Mental health is always an important topic and something I don’t believe we talk about enough.
We all have to regularly manage and be mindful of our mental health, and even more so during these wild times we’re living through collectively.
Having to stay home, wear masks, stay away from people and communities we love, and spend more time online has been challenging for all of us.
Personally, I’m not a highly social person… I’m a highly productive introvert. This pandemic took place when I was already feeling a need to be less involved with people, events, communities, and the world at large. So it hasn’t had as deep of an effect on me as others, but that doesn’t mean it hasn’t impacted me.
Not being able to go to the gym…
Not being able to travel to visit family and friends…
Not being able to go explore new places and have new adventures…
Not being able to attend events for inspiration or networking…
Not being able to…
You get the picture, and we all have different things to complete that sentence.
“Not being able to” has dampened the mental health of so many. Even before pandemic times, it was far too easy to fall into depression, anxiety, apathy, or worse. This world is constructed of systems that strip us of who we are, disconnected us from nature, and ask us to give away our precious time in exchange for the money needed to pay for things that never seem to quit getting more expensive.
Phew! Being human is hard.
Everyone needs to tend to their mental health.
Personally, the last few months have been challenging for more reasons than one. Lots of transition, loss of stability and security, moving, and some health issues knocked me off-kilter, and I’ve begun to see the effects of that.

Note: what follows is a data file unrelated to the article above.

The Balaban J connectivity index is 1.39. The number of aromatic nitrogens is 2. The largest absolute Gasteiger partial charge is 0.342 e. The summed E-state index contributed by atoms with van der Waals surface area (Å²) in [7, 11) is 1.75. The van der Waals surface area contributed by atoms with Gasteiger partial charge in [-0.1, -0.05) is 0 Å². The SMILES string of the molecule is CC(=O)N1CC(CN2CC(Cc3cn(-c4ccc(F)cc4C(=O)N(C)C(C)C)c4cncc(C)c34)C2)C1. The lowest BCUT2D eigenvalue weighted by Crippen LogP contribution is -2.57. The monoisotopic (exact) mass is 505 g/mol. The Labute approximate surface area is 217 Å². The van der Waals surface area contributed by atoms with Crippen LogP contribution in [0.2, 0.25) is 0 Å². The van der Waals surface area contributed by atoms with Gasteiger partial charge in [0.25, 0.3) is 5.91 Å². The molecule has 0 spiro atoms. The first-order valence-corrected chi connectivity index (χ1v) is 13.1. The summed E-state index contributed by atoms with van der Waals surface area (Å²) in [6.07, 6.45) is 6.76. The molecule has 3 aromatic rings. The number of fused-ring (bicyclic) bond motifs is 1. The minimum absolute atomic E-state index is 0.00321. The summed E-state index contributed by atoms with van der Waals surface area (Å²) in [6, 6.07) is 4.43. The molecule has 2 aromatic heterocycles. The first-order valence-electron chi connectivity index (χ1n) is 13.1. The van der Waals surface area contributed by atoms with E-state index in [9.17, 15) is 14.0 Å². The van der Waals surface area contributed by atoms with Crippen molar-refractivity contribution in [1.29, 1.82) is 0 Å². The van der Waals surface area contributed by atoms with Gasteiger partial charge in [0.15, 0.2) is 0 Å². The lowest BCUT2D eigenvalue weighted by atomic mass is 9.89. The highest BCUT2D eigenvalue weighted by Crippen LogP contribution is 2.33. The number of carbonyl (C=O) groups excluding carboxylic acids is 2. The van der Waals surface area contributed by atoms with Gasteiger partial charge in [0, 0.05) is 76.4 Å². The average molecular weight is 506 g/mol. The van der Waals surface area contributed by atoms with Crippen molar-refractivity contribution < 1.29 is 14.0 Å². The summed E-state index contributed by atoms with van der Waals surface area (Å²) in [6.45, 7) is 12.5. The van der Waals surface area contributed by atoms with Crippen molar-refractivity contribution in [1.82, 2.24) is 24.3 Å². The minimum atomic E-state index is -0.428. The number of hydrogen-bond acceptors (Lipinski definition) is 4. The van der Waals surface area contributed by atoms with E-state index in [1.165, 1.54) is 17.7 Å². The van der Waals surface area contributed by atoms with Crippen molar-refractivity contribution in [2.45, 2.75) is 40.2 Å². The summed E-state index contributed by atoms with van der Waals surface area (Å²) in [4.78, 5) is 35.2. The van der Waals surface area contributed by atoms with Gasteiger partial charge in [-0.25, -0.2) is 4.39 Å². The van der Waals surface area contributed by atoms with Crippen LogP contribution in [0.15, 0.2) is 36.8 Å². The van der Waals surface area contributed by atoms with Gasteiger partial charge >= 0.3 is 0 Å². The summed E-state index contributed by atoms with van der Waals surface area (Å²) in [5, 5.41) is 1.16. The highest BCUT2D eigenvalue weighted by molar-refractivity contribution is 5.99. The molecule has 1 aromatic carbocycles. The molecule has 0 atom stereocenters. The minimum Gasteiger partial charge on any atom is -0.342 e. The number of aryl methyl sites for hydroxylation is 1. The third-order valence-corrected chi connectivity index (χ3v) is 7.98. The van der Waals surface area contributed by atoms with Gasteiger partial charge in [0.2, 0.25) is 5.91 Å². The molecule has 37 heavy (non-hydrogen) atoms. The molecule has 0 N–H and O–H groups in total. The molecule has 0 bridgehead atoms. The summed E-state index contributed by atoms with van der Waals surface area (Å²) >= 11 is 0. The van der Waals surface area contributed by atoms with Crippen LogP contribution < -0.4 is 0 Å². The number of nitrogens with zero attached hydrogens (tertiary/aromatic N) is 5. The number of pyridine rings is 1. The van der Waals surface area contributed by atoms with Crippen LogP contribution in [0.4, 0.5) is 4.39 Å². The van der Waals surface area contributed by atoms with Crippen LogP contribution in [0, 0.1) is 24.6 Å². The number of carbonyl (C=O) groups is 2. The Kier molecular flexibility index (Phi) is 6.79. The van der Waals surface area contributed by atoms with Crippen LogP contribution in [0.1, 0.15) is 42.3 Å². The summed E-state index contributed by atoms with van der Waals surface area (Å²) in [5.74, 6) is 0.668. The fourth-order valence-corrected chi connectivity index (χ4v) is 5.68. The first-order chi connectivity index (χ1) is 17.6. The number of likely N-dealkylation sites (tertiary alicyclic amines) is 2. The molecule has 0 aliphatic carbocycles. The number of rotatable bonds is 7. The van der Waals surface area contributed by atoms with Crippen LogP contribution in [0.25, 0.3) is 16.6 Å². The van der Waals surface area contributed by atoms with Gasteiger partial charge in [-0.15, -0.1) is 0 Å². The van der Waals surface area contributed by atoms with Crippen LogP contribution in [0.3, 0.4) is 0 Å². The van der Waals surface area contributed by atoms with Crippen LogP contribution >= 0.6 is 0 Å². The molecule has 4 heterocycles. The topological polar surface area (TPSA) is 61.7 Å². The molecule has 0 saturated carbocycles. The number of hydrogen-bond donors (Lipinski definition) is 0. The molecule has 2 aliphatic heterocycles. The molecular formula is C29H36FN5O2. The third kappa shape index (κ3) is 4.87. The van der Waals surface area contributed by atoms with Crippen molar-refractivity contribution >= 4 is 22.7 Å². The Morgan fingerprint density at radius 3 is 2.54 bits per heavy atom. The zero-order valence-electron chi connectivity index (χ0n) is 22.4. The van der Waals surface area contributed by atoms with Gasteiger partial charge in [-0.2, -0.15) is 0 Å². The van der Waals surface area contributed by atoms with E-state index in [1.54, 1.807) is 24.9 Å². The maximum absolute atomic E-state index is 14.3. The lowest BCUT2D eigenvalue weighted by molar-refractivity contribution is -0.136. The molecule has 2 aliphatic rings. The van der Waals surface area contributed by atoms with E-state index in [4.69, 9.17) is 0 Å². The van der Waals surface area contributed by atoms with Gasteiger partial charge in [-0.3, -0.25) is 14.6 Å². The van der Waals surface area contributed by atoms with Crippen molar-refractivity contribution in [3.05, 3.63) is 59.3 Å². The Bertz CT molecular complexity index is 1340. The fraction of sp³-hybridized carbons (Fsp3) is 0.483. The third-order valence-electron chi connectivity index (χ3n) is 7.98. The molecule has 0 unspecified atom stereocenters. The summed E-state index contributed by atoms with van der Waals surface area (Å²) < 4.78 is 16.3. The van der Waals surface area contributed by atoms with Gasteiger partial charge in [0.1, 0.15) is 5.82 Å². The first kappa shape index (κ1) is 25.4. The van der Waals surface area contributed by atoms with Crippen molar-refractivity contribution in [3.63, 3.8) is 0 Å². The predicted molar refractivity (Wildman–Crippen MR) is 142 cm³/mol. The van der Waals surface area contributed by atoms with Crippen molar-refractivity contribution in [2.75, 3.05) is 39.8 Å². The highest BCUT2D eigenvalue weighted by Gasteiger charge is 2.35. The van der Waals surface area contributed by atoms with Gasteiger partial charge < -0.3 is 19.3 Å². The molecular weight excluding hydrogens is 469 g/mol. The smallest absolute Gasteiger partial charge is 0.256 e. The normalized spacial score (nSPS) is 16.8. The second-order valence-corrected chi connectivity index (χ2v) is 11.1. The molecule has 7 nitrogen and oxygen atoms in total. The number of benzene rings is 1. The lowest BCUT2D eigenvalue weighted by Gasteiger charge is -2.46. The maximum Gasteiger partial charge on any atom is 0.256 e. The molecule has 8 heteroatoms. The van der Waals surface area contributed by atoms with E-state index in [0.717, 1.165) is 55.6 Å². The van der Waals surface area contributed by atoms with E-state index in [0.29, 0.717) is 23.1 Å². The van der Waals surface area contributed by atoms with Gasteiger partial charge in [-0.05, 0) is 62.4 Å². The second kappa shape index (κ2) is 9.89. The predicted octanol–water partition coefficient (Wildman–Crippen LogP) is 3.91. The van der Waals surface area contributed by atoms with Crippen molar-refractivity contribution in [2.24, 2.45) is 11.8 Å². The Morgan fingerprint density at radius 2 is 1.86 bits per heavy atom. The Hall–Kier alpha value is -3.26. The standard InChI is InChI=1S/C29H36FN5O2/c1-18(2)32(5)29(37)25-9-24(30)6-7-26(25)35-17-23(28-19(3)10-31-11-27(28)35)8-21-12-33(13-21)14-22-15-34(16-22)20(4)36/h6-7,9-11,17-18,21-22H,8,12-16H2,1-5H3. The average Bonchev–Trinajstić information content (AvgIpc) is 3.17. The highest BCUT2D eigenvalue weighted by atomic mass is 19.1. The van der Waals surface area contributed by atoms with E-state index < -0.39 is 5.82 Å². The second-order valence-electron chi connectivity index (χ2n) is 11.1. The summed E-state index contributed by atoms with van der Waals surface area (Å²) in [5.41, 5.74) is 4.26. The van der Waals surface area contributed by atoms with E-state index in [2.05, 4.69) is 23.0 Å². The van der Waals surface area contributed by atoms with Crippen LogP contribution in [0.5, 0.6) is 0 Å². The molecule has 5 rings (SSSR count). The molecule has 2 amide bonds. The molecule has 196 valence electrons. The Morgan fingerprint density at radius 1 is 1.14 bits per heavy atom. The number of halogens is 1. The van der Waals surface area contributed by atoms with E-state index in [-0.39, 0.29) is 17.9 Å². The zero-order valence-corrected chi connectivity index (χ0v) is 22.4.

When this happens, I go back to the basics…
Here are 7 things I’m doing (and always do) to manage my mental health:
1. Eating clean.
Diet is always one of the first things I look at when my mental health feels less than optimal.
What am I putting into my body? Is it causing inflammation and agitation like sugar and processed foods tend to do? Or is it nourishing my mind and body, like leafy greens, fresh organic produce, and clean foods do?
It’s easy to turn to sugar, carbs, or overeating when we’re feeling stressed. Food is a form of comfort for many of us and is also an easy way to “stuff” and avoid our feelings. I’ve dealt with emotional eating my whole life (though Acupressure has been a HUGE factor in my letting that go entirely), so if I’m feeling not awesome, I’m usually not eating particularly awesome either.
While I’m not a nutritionist and can’t recommend what’s right for you, I’ve studied food quite a bit over the last decade and know what’s right for me. That includes:
- More leafy greens, big salads, and kale in everything I can
- Green juice, green smoothies, green, green, green